Electrical neural activity detection and tracking have many applications in medical research and brain computer interface technologies. In this thesis, we focus on the development of advanced signal processing algorithms to track neural activity and on the mapping of these algorithms onto hardware to enable real-time tracking. At the heart of these algorithms is particle filtering (PF), a sequential Monte Carlo technique used to estimate the unknown parameters of dynamic systems. First, we analyze the bottlenecks in existing PF algorithms, and we propose a new parallel PF (PPF) algorithm based on the independent Metropolis-Hastings (IMH) algorithm. We show that the proposed PPF-IMH algorithm improves the root mean-squared error (RMSE) estimation performance, and we demonstrate that a parallel implementation of the algorithm results in significant reduction in inter-processor communication. We apply our implementation on a Xilinx Virtex-5 field programmable gate array (FPGA) platform to demonstrate that, for a one-dimensional problem, the PPF-IMH architecture with four processing elements and 1,000 particles can process input samples at 170 kHz by using less than 5% FPGA resources. We also apply the proposed PPF-IMH to waveform-agile sensing to achieve real-time tracking of dynamic targets with high RMSE tracking performance. We next integrate the PPF-IMH algorithm to track the dynamic parameters in neural sensing when the number of neural dipole sources is known. We analyze the computational complexity of a PF based method and propose the use of multiple particle filtering (MPF) to reduce the complexity. We demonstrate the improved performance of MPF using numerical simulations with both synthetic and real data. We also propose an FPGA implementation of the MPF algorithm and show that the implementation supports real-time tracking. For the more realistic scenario of automatically estimating an unknown number of time-varying neural dipole sources, we propose a new approach based on the probability hypothesis density filtering (PHDF) algorithm. The PHDF is implemented using particle filtering (PF-PHDF), and it is applied in a closed-loop to first estimate the number of dipole sources and then their corresponding amplitude, location and orientation parameters. We demonstrate the improved tracking performance of the proposed PF-PHDF algorithm and map it onto a Xilinx Virtex-5 FPGA platform to show its real-time implementation potential. Finally, we propose the use of sensor scheduling and compressive sensing techniques to reduce the number of active sensors, and thus overall power consumption, of electroencephalography (EEG) systems. We propose an efficient sensor scheduling algorithm which adaptively configures EEG sensors at each measurement time interval to reduce the number of sensors needed for accurate tracking. We combine the sensor scheduling method with PF-PHDF and implement the system on an FPGA platform to achieve real-time tracking. We also investigate the sparsity of EEG signals and integrate compressive sensing with PF to estimate neural activity. Simulation results show that both sensor scheduling and compressive sensing based methods achieve comparable tracking performance with significantly reduced number of sensors.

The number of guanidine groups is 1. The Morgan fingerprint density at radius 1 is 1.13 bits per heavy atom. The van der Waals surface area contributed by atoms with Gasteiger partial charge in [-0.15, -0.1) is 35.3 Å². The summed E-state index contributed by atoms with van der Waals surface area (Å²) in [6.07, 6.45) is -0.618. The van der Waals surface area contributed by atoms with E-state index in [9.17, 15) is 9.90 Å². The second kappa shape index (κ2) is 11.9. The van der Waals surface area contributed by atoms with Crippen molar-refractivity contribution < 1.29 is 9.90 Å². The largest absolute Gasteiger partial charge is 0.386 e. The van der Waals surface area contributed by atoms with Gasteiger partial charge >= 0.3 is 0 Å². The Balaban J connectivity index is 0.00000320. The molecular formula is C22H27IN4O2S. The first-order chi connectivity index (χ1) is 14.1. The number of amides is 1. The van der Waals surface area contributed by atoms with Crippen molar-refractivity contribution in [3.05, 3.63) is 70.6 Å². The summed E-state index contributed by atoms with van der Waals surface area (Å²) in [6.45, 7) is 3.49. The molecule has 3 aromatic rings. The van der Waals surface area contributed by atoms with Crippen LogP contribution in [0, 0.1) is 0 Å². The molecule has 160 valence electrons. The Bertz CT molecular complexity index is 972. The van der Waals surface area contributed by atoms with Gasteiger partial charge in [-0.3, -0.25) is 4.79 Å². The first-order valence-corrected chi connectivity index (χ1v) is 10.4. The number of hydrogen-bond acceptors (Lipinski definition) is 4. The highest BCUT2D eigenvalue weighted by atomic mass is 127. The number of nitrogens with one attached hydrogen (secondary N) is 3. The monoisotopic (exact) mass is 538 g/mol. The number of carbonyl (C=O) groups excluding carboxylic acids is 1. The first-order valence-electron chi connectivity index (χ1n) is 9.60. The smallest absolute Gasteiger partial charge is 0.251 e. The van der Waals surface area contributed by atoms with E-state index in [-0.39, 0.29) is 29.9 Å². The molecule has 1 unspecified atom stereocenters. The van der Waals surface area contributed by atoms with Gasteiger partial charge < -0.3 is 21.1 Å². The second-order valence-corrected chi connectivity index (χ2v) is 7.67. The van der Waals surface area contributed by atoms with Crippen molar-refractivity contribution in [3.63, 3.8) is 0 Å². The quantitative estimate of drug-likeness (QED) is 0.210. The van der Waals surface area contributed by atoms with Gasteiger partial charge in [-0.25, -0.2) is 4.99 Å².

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  • 2013